on life, music etc beyond mainstream

2017 5 Mrz

Ralph Towner My Foolish Heart

von: Brian Whistler Filed under: Blog | TB | Comments off


I recently saw Towner perform a stunning solo set at the SF Jazz Center. It was a remarkably fresh set from someone who has been on the scene for some 50 years. Most of the tunes came from the new album.  He did play a few classics such as If and Redial. He also played a beguiling version of I Fall in Love Too Easily.

At 77, Towner shows no signs of slowing down or losing his edge. He took chances during his 50 minute set, occasionally flubbing a note that he tried to grab, but then, that’s always been Ralph’s style-thank God, he doesn’t play it safe. Of course, sounding  perfect on the solo classical guitar is a challenge that even many of the classical greats fall short of- I have heard Parkening blow a note and even the ever reliable Williams buzz a few on the fretboard. Not that I care personally about such nonsense. Still it makes me laugh to know Ralph’s classical guitar teacher once told him he would never make the cut as a classical guitarist-and in a way he was right: Towner is SO much more than a mere interpreter of written music-he is a major creative force. He has penned literally 100s of compositions, many of which are played by aspiring classical players. As an improviser on the nylon string he is perhaps in a class by himself.

This may very well be Towner’s strongest solo album yet. The ever prolific master has gifted us with 10 new originals, most written in his neo-classical style. His playing is in top form- indeed Towner is one of those artists who has only improved with age. What you have here is a very listenable album, a kind of rainy day music for thoughtful listeners. It is anything but background music, although I suppose it could be listened to as such-repeated listenings reveal hidden depths.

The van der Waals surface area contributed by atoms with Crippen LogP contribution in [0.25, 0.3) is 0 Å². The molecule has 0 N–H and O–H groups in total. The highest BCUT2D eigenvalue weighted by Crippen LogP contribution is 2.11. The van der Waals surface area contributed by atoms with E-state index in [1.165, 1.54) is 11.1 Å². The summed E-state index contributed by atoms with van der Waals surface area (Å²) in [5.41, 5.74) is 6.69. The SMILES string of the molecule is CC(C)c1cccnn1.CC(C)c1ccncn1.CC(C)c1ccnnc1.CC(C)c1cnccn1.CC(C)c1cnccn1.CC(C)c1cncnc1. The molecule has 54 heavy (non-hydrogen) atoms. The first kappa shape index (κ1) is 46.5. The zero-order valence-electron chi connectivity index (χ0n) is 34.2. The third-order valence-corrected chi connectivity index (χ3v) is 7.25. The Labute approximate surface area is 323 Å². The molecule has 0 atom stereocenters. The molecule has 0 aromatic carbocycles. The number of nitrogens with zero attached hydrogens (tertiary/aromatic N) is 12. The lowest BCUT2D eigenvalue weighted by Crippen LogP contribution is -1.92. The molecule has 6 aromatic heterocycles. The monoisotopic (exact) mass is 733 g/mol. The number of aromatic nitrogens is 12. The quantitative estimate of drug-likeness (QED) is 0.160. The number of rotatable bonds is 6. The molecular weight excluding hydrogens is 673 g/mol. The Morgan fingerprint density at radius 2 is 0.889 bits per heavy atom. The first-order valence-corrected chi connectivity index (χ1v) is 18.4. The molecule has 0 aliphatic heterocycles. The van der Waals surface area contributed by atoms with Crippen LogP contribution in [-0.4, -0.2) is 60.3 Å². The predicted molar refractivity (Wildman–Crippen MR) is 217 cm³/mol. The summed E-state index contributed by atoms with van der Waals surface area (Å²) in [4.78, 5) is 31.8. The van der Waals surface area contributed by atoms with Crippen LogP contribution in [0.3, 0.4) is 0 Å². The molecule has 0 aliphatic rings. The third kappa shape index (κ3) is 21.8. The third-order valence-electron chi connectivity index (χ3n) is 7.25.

The opening piece, Pilgrim, sets the tone for this mostly introspective set. It’s all there: a strong melodic classical piece tinged with contemporary harmony and rhythm, that familiar and specific world that only Towner seems to inhabit. There are two tunes on which Ralph plays his signature 12 string. It’s great to hear that unique sound again. His reading of My Foolish Heart is as sweet and tender as Bill Evans’s classic version at the Village Vanguard, which according to Towner, was the inspiration for choosing to become a jazz musician in the first place. You can certainly feel the Evans influence here. To close out the set, he plays a remarkably complete sounding solo version of his Oregon composition, Rewind.

I just want to add that this may very well be the best recording yet of Ralph’s custom nylon string. It’s almost as if he’s playing in my living room. Towner is a bit of a reverb freak-it should be noted that his live performance was slathered with was in my opinion, way too much verb.  Thankfully this is not the case on this recording, which has just the right amount of hall ambience to give the recording some needed space around the luscious notes. Kudos to Manfred Eicher and the fantastic engineers at ECM, who continues to outdo themselvs in the production department.

Towner has done it again. An instant classic.

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